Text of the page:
Destroying or damaging property is a serious criminal offence under section 195 Crimes Act 1900 which states:
  1. A person who intentionally or recklessly destroys or damages property belonging to another or to that person and another is liable—
The prosecution bears the onus and must prove beyond a reasonable doubt that, the accused:


When recklessness is alleged, the prosecution must prove foresight of harm to property. Further, the necessary foresight, where recklessness is alleged, is not confined to foresight of damage to or destruction of that specific property. It is sufficient that the foresight be in relation to property more generally.

Standard of proof

In criminal proceedings, all the elements of an offence must be proved beyond a reasonable doubt by the prosecution.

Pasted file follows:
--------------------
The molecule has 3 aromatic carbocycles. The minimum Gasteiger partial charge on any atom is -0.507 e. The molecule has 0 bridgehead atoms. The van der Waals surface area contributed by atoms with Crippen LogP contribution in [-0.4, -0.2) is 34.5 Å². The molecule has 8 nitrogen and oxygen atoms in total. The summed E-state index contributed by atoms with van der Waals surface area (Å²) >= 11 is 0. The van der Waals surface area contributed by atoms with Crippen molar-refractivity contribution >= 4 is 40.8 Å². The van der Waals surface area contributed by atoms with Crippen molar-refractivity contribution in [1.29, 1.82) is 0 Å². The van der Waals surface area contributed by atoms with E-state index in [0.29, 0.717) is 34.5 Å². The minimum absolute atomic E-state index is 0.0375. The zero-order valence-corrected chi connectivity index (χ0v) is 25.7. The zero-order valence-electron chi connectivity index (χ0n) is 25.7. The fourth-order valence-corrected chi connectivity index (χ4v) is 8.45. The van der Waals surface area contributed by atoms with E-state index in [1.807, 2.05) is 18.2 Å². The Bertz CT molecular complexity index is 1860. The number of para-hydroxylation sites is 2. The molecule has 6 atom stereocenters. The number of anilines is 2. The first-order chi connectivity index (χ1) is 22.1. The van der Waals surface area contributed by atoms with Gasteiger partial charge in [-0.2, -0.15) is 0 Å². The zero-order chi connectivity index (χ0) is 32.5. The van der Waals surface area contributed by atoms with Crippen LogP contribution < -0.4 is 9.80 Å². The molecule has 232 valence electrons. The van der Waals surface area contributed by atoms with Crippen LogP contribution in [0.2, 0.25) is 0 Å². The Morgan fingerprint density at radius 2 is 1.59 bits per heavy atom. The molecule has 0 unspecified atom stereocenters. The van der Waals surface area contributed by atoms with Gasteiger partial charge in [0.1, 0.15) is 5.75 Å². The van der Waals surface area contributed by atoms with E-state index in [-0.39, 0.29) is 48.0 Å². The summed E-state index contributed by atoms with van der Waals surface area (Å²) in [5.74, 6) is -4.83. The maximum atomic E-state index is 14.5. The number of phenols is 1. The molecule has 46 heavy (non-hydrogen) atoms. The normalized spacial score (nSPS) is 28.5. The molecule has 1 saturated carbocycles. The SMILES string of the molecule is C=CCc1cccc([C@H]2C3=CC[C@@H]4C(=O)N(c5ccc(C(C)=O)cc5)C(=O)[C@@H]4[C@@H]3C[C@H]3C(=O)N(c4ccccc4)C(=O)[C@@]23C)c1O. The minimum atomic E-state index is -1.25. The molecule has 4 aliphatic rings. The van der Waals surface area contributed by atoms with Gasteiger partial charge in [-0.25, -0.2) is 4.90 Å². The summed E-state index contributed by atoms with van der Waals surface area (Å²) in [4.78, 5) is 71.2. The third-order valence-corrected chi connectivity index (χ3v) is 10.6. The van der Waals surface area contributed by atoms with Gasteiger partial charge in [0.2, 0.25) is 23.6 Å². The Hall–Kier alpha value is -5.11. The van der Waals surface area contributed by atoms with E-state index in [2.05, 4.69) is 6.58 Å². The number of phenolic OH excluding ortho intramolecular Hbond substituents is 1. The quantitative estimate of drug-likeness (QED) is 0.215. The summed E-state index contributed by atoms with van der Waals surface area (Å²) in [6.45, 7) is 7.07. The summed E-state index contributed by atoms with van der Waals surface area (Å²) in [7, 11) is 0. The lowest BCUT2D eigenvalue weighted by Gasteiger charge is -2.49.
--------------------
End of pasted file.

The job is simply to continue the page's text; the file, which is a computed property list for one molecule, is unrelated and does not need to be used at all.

The Courts have held that the expression “proved beyond reasonable doubt” mean exactly what they say – proof beyond reasonable doubt. This is the highest standard of proof known to the law. The test in a criminal case is not whether the accused is probably guilty. In a criminal case the prosecution must prove the accused’s guilt beyond reasonable doubt. A suspicion, even a strong suspicion, that the accused may be guilty is not enough. Further a decision that the accused has probably committed the offence also falls short of what is required to prove an offence beyond reasonable doubt.


Defences available to an accused person facing a malicious damage or criminal destruction of property or destroy/damage property offence may include:
The above should not be treated as legal advice but general information.